Why Some Charges Against Julian Assange Were Dropped

The most serious charge against the WikiLeaks founder, that of rape, does not expire until August 2020.

Ecuadorian Foreign Minister Ricardo Patino and WikiLeaks founder Julian Assange speak during a news conference in August 2014. (John Stilwell / AP)

Julian Assange, the founder of WikiLeaks and a prominent anti-government-secrecy activist, won a partial victory in his ongoing legal drama Thursday when the statute of limitations on two allegations against him expired in Sweden. A third allegation will expire next week.

Assange, who is Australian, lived in the U.K. when two Stockholm women accused him of sexual assault and rape in August 2010. He fought his extradition in British courts until June 2012, when he fled to the Ecuadorean embassy in London after losing his final appeals. That’s where he still lives, meeting with visitors and communicating with the outside world through the Internet.

But Assange’s legal saga remains far from over: The most serious charge of rape does not expire until August 2020. And even if that allegation is dropped, British police could still arrest him for violating the terms of his bail agreement when he sought asylum at the embassy. The New York Times reported that between June 2012 and April 2015, the British government spent $14 million on a 24-hour police presence at the embassy in case Assange leaves.

Assange faced four allegations in Sweden in 2010, of which three had five-year statutes of limitations. According to The Guardian, one allegation of sexual molestation and an allegation of unlawful coercion expire Thursday; the other sexual molestation allegation expires August 18.

Marianne Ny, Sweden’s director of public prosecution, insisted Assange be interviewed in Sweden. But Ecuador invited Swedish prosecutors to interview him at the embassy. As the deadline loomed, Swedish officials reversed course in March and offered to interview him at the embassy. That did not happen before three of the charges could expire. The interview is more than a formality or courtesy: Under Swedish law, suspects must be questioned before they can be formally indicted.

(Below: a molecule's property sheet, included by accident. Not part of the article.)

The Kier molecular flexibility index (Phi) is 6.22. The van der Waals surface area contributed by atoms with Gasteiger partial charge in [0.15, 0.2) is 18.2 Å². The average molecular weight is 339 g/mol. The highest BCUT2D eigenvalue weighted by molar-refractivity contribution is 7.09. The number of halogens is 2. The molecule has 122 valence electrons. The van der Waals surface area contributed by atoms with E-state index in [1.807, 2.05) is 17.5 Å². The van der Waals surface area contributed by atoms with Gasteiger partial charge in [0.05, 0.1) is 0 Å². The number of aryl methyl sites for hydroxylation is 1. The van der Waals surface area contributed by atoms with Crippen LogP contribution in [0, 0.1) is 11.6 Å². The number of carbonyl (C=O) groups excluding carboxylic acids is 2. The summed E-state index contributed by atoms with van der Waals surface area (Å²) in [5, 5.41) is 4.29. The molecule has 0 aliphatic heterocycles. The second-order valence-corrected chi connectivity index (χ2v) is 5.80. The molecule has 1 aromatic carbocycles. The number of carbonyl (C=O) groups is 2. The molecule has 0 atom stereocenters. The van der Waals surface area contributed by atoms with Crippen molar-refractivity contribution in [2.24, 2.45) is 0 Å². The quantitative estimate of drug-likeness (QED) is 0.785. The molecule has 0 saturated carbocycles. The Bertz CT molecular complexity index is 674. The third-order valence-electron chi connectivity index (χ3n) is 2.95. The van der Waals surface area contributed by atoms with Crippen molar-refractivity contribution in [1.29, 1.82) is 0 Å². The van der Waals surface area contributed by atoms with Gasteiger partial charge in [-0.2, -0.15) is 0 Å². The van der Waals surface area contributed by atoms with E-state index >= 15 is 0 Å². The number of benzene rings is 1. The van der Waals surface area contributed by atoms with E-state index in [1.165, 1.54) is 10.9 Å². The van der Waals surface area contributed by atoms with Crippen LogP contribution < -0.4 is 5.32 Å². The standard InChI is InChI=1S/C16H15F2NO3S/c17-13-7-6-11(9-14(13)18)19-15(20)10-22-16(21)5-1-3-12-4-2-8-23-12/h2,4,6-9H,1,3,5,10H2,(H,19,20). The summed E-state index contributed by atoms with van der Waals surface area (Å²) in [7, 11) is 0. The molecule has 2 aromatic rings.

Through his lawyers, Assange lamented he would be unable to clear his name.

“By failing to take Assange’s statement at the embassy, Swedish authorities have deprived him of the right to answer false allegations against him that have been widely circulated in the media, but for which he has not been charged,” Assange’s legal team said in a statement Wednesday. “If the case expires, that deprivation will become permanent, and no formal resolution will be available.”

Assange and his supporters also feared his extradition to Sweden would lead to his extradition from there to the United States, where he faces possible prosecution for espionage.

“Assange has also offered to go to Sweden if the authorities agreed not to transfer him to the United States, and they have refused,” his lawyers said.

Swedish officials previously stated that no such pledge could be made under the country’s legal system.

U.S. authorities have reportedly investigated Assange for espionage charges in connection with WikiLeaks’s 2010 publication of thousands of classified U.S. military and diplomatic documents. U.S. Army private Chelsea Manning was convicted of leaking those documents to WikiLeaks and is serving a 35-year prison sentence.

Another hurdle to Assange’s possible extradition is the U.S. death penalty, for which he could be eligible if the U.S. seeks federal espionage charges. The U.S. has not executed a person for espionage since Julius and Ethel Rosenberg in 1952, but it remains an option under federal law. Both Sweden and the U.K. have asserted they would not extradite Assange if he could face the death penalty in the U.S.